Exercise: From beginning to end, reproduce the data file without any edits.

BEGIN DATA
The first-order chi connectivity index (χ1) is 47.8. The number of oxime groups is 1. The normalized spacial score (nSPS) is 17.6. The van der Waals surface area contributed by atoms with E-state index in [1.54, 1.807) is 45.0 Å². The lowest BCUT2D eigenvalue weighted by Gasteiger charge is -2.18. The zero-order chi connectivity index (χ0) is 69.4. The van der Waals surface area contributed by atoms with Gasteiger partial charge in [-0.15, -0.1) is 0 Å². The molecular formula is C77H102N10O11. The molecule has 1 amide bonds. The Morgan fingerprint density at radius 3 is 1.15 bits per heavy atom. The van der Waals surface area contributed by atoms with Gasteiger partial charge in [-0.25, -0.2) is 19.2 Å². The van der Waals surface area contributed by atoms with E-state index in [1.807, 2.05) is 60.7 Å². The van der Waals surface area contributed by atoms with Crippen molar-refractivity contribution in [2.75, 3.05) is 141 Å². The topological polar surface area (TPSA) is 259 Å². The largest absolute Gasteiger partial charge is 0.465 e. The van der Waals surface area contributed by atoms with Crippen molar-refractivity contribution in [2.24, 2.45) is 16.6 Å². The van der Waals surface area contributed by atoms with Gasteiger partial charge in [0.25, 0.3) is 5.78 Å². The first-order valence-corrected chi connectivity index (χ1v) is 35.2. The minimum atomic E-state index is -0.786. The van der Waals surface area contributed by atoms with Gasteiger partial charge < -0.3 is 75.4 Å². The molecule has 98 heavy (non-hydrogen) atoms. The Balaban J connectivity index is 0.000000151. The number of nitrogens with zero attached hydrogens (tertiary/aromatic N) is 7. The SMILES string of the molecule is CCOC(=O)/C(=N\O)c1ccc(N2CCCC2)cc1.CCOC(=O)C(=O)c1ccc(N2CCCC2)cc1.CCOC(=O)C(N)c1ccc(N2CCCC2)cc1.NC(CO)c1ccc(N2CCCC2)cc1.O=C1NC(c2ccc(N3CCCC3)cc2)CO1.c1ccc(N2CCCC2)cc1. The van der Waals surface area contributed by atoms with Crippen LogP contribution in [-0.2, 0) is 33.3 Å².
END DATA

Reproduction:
The first-order chi connectivity index (χ1) is 47.8. The number of oxime groups is 1. The normalized spacial score (nSPS) is 17.6. The van der Waals surface area contributed by atoms with E-state index in [1.54, 1.807) is 45.0 Å². The lowest BCUT2D eigenvalue weighted by Gasteiger charge is -2.18. The zero-order chi connectivity index (χ0) is 69.4. The van der Waals surface area contributed by atoms with Gasteiger partial charge in [-0.15, -0.1) is 0 Å². The molecular formula is C77H102N10O11. The molecule has 1 amide bonds. The Morgan fingerprint density at radius 3 is 1.15 bits per heavy atom. The van der Waals surface area contributed by atoms with Gasteiger partial charge in [-0.25, -0.2) is 19.2 Å². The van der Waals surface area contributed by atoms with E-state index in [1.807, 2.05) is 60.7 Å². The van der Waals surface area contributed by atoms with Crippen molar-refractivity contribution in [2.75, 3.05) is 141 Å². The topological polar surface area (TPSA) is 259 Å². The largest absolute Gasteiger partial charge is 0.465 e. The van der Waals surface area contributed by atoms with Crippen molar-refractivity contribution in [2.24, 2.45) is 16.6 Å². The van der Waals surface area contributed by atoms with Gasteiger partial charge in [0.25, 0.3) is 5.78 Å². The first-order valence-corrected chi connectivity index (χ1v) is 35.2. The minimum atomic E-state index is -0.786. The van der Waals surface area contributed by atoms with Gasteiger partial charge < -0.3 is 75.4 Å². The molecule has 98 heavy (non-hydrogen) atoms. The Balaban J connectivity index is 0.000000151. The number of nitrogens with zero attached hydrogens (tertiary/aromatic N) is 7. The SMILES string of the molecule is CCOC(=O)/C(=N\O)c1ccc(N2CCCC2)cc1.CCOC(=O)C(=O)c1ccc(N2CCCC2)cc1.CCOC(=O)C(N)c1ccc(N2CCCC2)cc1.NC(CO)c1ccc(N2CCCC2)cc1.O=C1NC(c2ccc(N3CCCC3)cc2)CO1.c1ccc(N2CCCC2)cc1. The van der Waals surface area contributed by atoms with Crippen LogP contribution in [-0.2, 0) is 33.3 Å².